Patient, disease and transplant characteristics of the study population are shown in Tables 1A (HLA-matched sibling donors) and 1B (unrelated donors) by type of ATG. No patient received ATG-Fresenius or Lymphoglobuline h-ATG. HLA-matched sibling BMT recipients of h-ATG were younger, more likely to have a higher comorbidity index, receive a transplant within 6 months from diagnosis, receive cyclophosphamide as the sole chemotherapeutic agent and to be transplanted after 2010. There were no differences in regards to sex, performance score, conditioning regimen and GvHD prophylaxis. Table 1B shows recipients of HLA-matched or mismatched unrelated donor BMT. The only difference in characteristics was the BMT conditioning regimen. Although most recipients of unrelated donor BMT received low-dose TBI, recipients of h-ATG were more likely to receive cyclophosphamide with TBI, and recipients of r-ATG were more likely to receive cyclophosphamide and fludarabine with TBI. The dose of ATG was available for approximately half of HLA-matched sibling and unrelated donor transplants; the median dose of h-ATG was 90 mg/kg (range 60 mg/kg – 150 mg/kg) and that for r-ATG was 9 mg/kg (range 6 mg/kg – 15 mg/kg) for both donor types.
The probability of neutrophil recovery at day 28 was not different for h-ATG and r-ATG for HLA-matched sibling BMT, 86% (95% confidence interval (CI) 82–90) and 89% (95% CI 85–92), P=0.43 or unrelated donor BMT, 90% (95% CI 84–94) and 88% (82–92), P=0.59, respectively. The corresponding median time to neutrophil recovery for h-ATG and r-ATG for HLA-matched sibling BMT was 18 and 17 days and for unrelated donor BMT, it was 19 days, regardless of type of ATG. Similarly, the probability of platelet recovery at 100 days was not different for h-ATG and r-ATG for HLA-matched sibling BMT, 95% (95% CI 92–97) and 92% (95% CI 87–95), P=0.14 and unrelated donor BMT, 81% (95% CI 74–88) and 88% (95% CI 83–93), P=0.10. The corresponding median time to platelet recovery for h-ATG and r-ATG for HLA-matched sibling BMT was 24 and 25 days and for unrelated donor BMT it was 27 and 26 days, respectively.
Data on infections post-transplant was available for approximately 25% of HLA-matched siblings and 50% of unrelated donor transplant recipients. Those infections considered included bacterial, viral, fungal and parasitic within the first 100 days after transplantation. The incidence of any infection did not differ by type of ATG. Among recipients of HLA-matched sibling donor transplants, the day 100 cumulative incidence of infection was 67% (95% CI 53 – 77) and 74% (58 – 85) after h-ATG and r-ATG, respectively (P=0.41). The corresponding rates following unrelated donor transplantation were 72% (95% CI 56–83) and 84% (95% CI 73 – 91), P=0.13. Regardless of donor type, bacterial and viral infections were predominant, and there were no differences in the proportion of bacterial, viral and fungal infection by type of ATG (data not shown). There were no parasitic infections reported.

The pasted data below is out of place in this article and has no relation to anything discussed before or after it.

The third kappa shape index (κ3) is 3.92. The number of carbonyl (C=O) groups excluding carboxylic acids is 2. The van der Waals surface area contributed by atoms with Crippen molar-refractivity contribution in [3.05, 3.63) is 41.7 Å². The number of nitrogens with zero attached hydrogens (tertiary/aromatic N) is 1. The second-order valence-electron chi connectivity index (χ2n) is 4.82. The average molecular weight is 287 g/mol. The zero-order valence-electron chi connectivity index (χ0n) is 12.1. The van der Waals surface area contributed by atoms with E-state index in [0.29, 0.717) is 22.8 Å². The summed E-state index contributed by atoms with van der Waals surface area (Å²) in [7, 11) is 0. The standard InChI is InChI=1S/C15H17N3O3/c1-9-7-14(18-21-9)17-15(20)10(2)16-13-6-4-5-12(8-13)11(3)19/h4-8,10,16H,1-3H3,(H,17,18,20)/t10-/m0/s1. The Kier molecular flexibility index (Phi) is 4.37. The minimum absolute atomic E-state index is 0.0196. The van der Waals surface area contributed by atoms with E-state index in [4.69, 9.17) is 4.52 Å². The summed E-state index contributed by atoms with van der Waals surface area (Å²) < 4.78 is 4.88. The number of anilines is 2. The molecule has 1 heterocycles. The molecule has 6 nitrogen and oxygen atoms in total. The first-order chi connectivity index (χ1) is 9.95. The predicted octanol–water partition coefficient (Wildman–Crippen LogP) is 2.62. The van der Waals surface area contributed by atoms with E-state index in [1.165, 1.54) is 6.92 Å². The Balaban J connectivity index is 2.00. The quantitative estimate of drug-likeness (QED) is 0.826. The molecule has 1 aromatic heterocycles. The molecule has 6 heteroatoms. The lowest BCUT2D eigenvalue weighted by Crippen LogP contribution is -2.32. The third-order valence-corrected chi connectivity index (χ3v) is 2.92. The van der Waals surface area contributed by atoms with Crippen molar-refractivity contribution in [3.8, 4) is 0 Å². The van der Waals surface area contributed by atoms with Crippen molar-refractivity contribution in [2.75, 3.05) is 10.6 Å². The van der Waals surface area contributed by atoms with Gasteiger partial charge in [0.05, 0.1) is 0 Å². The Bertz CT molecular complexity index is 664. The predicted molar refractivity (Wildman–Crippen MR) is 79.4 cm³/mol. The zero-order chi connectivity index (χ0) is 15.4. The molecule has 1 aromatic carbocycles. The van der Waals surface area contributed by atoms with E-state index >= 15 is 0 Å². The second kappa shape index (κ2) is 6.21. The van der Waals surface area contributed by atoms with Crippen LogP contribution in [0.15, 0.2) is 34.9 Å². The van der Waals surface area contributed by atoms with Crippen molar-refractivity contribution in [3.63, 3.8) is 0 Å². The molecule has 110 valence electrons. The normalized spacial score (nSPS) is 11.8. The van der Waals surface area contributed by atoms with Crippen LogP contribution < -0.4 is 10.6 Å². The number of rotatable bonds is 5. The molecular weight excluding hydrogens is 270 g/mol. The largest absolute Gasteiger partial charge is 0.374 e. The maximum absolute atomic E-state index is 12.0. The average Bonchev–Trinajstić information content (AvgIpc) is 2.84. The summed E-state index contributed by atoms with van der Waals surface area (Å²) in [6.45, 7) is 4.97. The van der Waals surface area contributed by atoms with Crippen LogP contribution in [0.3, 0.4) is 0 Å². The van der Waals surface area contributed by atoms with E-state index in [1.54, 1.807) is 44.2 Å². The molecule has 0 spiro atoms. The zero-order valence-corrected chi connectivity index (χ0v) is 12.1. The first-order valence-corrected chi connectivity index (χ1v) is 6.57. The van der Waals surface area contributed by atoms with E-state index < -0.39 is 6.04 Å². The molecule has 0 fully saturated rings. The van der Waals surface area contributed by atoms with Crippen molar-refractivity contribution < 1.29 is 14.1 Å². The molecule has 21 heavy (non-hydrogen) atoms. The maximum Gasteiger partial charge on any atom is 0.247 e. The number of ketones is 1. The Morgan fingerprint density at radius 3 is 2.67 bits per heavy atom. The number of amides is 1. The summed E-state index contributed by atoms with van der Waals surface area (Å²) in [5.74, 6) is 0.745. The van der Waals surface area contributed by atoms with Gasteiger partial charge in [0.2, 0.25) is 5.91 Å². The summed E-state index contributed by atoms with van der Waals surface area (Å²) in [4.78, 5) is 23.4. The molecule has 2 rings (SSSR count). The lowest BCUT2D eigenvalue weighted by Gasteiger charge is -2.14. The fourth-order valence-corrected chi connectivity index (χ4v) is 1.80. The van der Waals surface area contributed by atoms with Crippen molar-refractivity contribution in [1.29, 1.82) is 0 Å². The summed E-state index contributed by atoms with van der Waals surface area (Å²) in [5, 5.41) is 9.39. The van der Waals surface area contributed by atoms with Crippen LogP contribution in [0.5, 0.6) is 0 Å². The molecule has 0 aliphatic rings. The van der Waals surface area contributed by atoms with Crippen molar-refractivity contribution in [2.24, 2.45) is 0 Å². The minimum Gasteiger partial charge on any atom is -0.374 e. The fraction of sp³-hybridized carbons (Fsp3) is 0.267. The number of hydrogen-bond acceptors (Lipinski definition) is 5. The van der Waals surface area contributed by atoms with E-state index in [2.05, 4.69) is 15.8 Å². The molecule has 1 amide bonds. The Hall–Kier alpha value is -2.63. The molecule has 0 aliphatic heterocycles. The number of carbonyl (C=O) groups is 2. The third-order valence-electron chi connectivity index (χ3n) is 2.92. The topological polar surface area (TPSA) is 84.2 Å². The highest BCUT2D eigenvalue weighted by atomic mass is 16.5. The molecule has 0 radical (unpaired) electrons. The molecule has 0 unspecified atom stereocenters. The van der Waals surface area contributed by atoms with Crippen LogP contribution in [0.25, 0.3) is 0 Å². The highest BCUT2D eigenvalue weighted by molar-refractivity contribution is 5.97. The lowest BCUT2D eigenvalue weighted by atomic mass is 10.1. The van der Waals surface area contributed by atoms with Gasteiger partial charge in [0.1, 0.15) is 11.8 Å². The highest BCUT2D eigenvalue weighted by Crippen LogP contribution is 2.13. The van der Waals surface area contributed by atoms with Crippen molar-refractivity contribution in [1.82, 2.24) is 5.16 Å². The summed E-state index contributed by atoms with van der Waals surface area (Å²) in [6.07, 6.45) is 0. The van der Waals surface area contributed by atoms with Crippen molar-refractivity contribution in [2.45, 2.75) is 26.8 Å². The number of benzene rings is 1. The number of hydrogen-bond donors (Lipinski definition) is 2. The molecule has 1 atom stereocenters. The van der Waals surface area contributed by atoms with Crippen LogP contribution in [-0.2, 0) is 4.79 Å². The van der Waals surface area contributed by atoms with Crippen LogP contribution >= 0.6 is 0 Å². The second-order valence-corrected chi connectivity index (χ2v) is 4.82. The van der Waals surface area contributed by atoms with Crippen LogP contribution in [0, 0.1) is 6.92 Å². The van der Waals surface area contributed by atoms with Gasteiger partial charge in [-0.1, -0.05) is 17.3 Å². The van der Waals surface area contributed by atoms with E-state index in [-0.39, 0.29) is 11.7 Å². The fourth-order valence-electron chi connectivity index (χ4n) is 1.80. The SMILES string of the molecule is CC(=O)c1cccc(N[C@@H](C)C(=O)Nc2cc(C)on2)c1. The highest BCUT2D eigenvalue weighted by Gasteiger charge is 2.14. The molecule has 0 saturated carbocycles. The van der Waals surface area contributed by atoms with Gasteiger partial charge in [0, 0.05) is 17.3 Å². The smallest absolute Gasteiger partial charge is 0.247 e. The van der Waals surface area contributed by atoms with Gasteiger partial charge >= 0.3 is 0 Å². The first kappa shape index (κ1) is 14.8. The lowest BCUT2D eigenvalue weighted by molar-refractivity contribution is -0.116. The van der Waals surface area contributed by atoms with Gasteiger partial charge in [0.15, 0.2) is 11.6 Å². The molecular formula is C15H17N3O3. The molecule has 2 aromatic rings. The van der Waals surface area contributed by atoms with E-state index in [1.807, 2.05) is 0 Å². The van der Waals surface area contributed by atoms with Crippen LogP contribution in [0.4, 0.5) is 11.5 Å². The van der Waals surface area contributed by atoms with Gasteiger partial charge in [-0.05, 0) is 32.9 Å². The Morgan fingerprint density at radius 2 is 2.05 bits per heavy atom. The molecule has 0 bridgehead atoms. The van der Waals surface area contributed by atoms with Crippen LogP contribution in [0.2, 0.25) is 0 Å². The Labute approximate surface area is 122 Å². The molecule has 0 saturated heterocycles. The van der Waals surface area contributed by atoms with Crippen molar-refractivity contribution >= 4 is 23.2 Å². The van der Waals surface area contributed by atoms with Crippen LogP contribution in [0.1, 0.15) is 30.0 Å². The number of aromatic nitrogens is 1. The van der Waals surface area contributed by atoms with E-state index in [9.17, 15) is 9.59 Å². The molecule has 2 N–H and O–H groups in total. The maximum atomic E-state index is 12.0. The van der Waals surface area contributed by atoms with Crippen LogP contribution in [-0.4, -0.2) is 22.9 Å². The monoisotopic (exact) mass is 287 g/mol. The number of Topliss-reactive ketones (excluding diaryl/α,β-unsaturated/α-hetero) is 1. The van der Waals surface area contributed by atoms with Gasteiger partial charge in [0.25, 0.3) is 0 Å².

Epstein-Barr virus (EBV) associated lymphoproliferative disease
EBV-associated lymphoproliferative disease was uncommon. Among recipients of HLA-matched sibling donor BMT, only 1 patient developed EBV-associated lymphoproliferative disease after h-ATG compared to 6 patients after r-ATG. Among recipients of unrelated donor BMT, 4 patients developed EBV-associated lymphoproliferative disease after h-ATG compared to 13 patients after r-ATG. This limited number of events prevented us from calculating the incidence of EBV-associated lymphoproliferative disease.
Acute and Chronic GvHD
Grade II–IV acute GvHD was higher with h-ATG compared to r-ATG after HLA-matched sibling BMT (Table 2A). Acute GvHD risk was lower for patients aged less than 20 years and for males. Recipients of h-ATG reported grade II (n=24) and grade III (n=21) acute GvHD whereas r-ATG only reported grade II (n=16) acute GvHD. The day 100 incidence of acute grade II–IV GvHD adjusted for patient age and sex was 17% (95% CI 13 – 21) with h-ATG and 6% (95% CI 3 – 9) with r-ATG, P<0.001 (Figure 1A). Chronic GvHD was also higher with h-ATG compared to r-ATG after HLA-matched sibling BMT and it was lower for those aged less than 20 years and for males, independent of the type of ATG (Table 2A). The severity of chronic GvHD did not differ by type of ATG (P=0.15). Among recipients of h-ATG, 47 reported chronic GvHD, and severity was reported as limited (n=18) and extensive (n=29). Among recipients of r-ATG, 21 reported chronic GvHD, and severity was reported as limited (n=12) and extensive (n=9). The 3-year incidence of chronic GvHD adjusted for patient age and sex was 20% (95% CI 15 – 25) with h-ATG and 9% (95% CI 6 – 14) with r-ATG, P<0.001 (Figure 1B).
Among recipients of unrelated donor BMT, grade II–IV acute GvHD was higher with h-ATG compared to r-ATG (Table 2B). The risk of acute GvHD was higher for recipients of a single HLA locus mismatched unrelated donor BMT. Recipients of h-ATG reported grade II (n=23) and grade III–IV (n=32) and those who received r-ATG reported grade II (n=25) and grade III–IV (n=14) acute GvHD. The day 100 incidence of acute grade II–IV GvHD adjusted for donor-recipient HLA match was 42% (95% CI 34 – 50) with h-ATG and 23% (95% CI 17 – 29) with r-ATG, P<0.001 (Figure 1C). Restricting the population to 8/8 HLA-matched transplants, the day 100 incidence of grade II–IV acute GvHD was 20% (95% CI 12–30%) with h-ATG and 10% (95% CI 5–16%) with r-ATG (P=0.05). The risk of chronic GvHD after unrelated donor BMT did not differ by type of ATG (Table 2B). However, the severity of chronic GvHD differed by ATG type in that recipients of h-ATG were more likely to report extensive chronic GvHD (P=0.01). Of the 43 patients with chronic GvHD who received h-ATG, the severity was reported as limited (n=14) and extensive (29); 49 patients with chronic GvHD who received r-ATG reported its severity as limited (n=29) and extensive (n=20). Patients aged 20 years or older, and the addition of mycophenolate to tacrolimus or cyclosporine rather than methotrexate were factors associated with a higher risk of chronic GvHD (Table 2B). Donor-recipient HLA match was not associated with a risk of chronic GvHD. The 3-year incidence of chronic GvHD adjusted for patient age and GvHD prophylaxis was 38% (95% CI 29 – 46) with h-ATG and 32% (95% CI 25 – 40) with r-ATG, P=0.35 (Figure 1D).